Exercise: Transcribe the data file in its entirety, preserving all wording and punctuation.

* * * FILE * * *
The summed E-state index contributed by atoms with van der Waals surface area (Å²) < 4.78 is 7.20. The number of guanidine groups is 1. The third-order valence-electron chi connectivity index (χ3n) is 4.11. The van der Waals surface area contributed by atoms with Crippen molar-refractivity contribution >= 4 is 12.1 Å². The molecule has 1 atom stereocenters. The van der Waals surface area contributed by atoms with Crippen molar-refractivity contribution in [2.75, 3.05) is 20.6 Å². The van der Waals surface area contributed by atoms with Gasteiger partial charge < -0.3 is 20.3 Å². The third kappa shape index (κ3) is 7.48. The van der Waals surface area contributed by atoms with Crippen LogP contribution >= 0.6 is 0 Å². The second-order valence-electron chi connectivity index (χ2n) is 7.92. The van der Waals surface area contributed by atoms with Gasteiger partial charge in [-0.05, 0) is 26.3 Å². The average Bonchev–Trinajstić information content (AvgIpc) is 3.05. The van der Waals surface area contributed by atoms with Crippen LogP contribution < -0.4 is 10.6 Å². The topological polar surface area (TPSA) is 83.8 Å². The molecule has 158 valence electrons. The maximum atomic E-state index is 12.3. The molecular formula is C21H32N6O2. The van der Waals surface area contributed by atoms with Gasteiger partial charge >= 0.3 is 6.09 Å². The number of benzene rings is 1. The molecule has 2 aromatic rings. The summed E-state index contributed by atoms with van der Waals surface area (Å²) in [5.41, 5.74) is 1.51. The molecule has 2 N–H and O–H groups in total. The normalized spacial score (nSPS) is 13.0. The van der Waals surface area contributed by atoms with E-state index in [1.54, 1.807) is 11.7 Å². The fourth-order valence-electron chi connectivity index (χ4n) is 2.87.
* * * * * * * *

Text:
The summed E-state index contributed by atoms with van der Waals surface area (Å²) < 4.78 is 7.20. The number of guanidine groups is 1. The third-order valence-electron chi connectivity index (χ3n) is 4.11. The van der Waals surface area contributed by atoms with Crippen molar-refractivity contribution >= 4 is 12.1 Å². The molecule has 1 atom stereocenters. The van der Waals surface area contributed by atoms with Crippen molar-refractivity contribution in [2.75, 3.05) is 20.6 Å². The van der Waals surface area contributed by atoms with Gasteiger partial charge < -0.3 is 20.3 Å². The third kappa shape index (κ3) is 7.48. The van der Waals surface area contributed by atoms with Crippen LogP contribution >= 0.6 is 0 Å². The second-order valence-electron chi connectivity index (χ2n) is 7.92. The van der Waals surface area contributed by atoms with Gasteiger partial charge in [-0.05, 0) is 26.3 Å². The average Bonchev–Trinajstić information content (AvgIpc) is 3.05. The van der Waals surface area contributed by atoms with Crippen LogP contribution < -0.4 is 10.6 Å². The topological polar surface area (TPSA) is 83.8 Å². The molecule has 158 valence electrons. The maximum atomic E-state index is 12.3. The molecular formula is C21H32N6O2. The van der Waals surface area contributed by atoms with Gasteiger partial charge >= 0.3 is 6.09 Å². The number of benzene rings is 1. The molecule has 2 aromatic rings. The summed E-state index contributed by atoms with van der Waals surface area (Å²) in [5.41, 5.74) is 1.51. The molecule has 2 N–H and O–H groups in total. The normalized spacial score (nSPS) is 13.0. The van der Waals surface area contributed by atoms with E-state index in [1.54, 1.807) is 11.7 Å². The fourth-order valence-electron chi connectivity index (χ4n) is 2.87.